8:12, 23.May 2016
The advice of the Judicial Council and the Council of State as far as the appointment of judges to the Superior Court and the Chair of the Electoral Commission, respectively, are concerned, cannot be binding on the President, a Supreme Court panel chaired by Justice William Atuguba, said on Wednesday July 20.
As far as the case concerning the appointment of justices of the Superior Court is concerned, the Ghana Bar Association (GBA) and three others: President of the GBA, Nene Amegatcher as well as lawyers Justin Amenuvor and Mr Beecham, instituted the action in an attempt to have the advice of the Judicial Council made binding on the president in appointing justices to the apex court.
In a 66-page writ of summons and statement of case, the plaintiffs prayed the court to make the president comply with Article 144 (2) and (3) of the 1992 Constitution, which stipulates that the president seeks the advice of the Judicial Council in appointing justices to the Bench.
In the plaintiffs’ view, “since the 1992 Constitution came into force, presidents after presidents have not acted fully on the advice tendered by the Judicial Council in the appointment of Superior Court judges.”
However, the Supreme Court, according to Class FM's court correspondent Nabil Ahmed Rufai, pronounced that as far as the interpretation of article 144(2) and (3) is concerned, the advice of the judicial council in appointing justices of the Superior Court, is not binding on the President.
The suit was filed in June last year barely 24 hours after Mr Justice Yaw Apau and Mr Gabriel Pwamang were sworn into office as justices of the Supreme Court by President John Mahama.
The plaintiffs prayed the court to declare that upon true and proper construction of Article 144 clauses (2) and (3) of the 1992 Constitution, all appointments made by the President of the Republic of Ghana to the Supreme Court were valid on condition that they were made in strict accordance with the advice of the Judicial Council.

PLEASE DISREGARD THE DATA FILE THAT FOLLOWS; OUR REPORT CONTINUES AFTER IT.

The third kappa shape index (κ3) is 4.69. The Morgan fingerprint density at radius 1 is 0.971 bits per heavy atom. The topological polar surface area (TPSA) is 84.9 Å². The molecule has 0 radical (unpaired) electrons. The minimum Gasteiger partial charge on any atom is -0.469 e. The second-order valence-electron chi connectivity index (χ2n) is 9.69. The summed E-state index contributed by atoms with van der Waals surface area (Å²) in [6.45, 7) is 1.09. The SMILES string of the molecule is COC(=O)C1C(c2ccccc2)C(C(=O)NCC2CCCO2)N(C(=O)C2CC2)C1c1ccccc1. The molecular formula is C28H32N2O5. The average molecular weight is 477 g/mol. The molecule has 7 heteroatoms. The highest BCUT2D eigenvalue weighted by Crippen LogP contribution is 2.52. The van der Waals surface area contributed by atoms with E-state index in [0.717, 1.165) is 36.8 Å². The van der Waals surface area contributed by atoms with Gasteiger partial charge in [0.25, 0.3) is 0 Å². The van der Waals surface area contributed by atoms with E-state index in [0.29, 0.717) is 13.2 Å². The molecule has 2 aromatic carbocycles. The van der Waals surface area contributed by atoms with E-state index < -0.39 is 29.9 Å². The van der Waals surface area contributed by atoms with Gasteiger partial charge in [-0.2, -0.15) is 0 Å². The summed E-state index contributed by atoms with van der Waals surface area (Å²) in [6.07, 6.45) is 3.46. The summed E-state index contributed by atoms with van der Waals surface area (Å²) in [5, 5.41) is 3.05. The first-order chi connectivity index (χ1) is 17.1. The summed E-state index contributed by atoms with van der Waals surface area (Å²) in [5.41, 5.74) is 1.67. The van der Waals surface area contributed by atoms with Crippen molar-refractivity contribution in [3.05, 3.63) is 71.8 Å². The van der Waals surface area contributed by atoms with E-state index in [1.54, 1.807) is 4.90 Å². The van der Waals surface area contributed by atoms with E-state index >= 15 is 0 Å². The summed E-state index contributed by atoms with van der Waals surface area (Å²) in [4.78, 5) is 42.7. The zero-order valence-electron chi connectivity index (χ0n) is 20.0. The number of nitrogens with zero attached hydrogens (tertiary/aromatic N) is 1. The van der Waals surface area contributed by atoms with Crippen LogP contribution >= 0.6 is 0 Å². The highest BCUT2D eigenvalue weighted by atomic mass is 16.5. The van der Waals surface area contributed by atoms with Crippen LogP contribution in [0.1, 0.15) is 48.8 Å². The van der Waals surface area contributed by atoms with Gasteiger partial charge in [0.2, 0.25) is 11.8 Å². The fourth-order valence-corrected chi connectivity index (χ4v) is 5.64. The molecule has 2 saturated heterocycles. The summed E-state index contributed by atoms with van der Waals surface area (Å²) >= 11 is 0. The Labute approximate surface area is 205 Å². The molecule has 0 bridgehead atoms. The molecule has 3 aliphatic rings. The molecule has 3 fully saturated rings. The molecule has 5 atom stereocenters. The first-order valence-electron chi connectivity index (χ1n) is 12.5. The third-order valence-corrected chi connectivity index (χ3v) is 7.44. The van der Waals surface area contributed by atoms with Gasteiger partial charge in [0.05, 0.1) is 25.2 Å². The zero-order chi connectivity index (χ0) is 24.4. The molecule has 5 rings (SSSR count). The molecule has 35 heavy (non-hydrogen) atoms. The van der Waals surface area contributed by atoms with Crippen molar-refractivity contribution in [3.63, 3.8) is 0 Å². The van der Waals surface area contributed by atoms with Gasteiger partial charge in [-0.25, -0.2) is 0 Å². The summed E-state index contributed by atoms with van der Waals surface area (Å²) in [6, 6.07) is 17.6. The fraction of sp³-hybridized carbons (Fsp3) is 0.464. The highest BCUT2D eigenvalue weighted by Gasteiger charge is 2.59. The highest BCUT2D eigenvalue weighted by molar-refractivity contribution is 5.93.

Other reliefs sought include a declaration that upon true and proper interpretation of Article 144 (2) and (3) of the 1992 Constitution, a constitutional trust had been created in the Judicial Council to make nominations of the person(s) best qualified to serve as justices of the Superior Courts of Judicature and also that the Judicial Council was required to ensure that such nominations were actually submitted by the President to Parliament for approval after due consultations with the Council of State.
The plaintiffs also wanted the Supreme Court to rule that upon true and proper construction of the Article 144 clauses (2) and (3) of the 1992 Constitution, the Judicial Council had a constitutional obligation to specifically advise the President as to which specific person(s) is/are suitable for appointment to serve as Justice(s) of the Superior Courts of Judicature, in accordance with which advice the President is mandatorily required to exercise his powers of appointment.
Additionally, the GBA and the three others prayed the court to order that an appointment or non-appointment by the President of a Justice of the Superior Court, “in a manner out of accord with the advice of the Judicial Council, is unconstitutional, null, void and of no effect”.
In the view of the plaintiffs, the Judicial Council had violated its judicial constitutional duties in either not giving advice to the President for appointments to the Superior Courts or not ensuring that the advice it offered to the President was carried out to the letter by taking steps, including court action, to counsel the President to act on its advice, which the council had failed to do.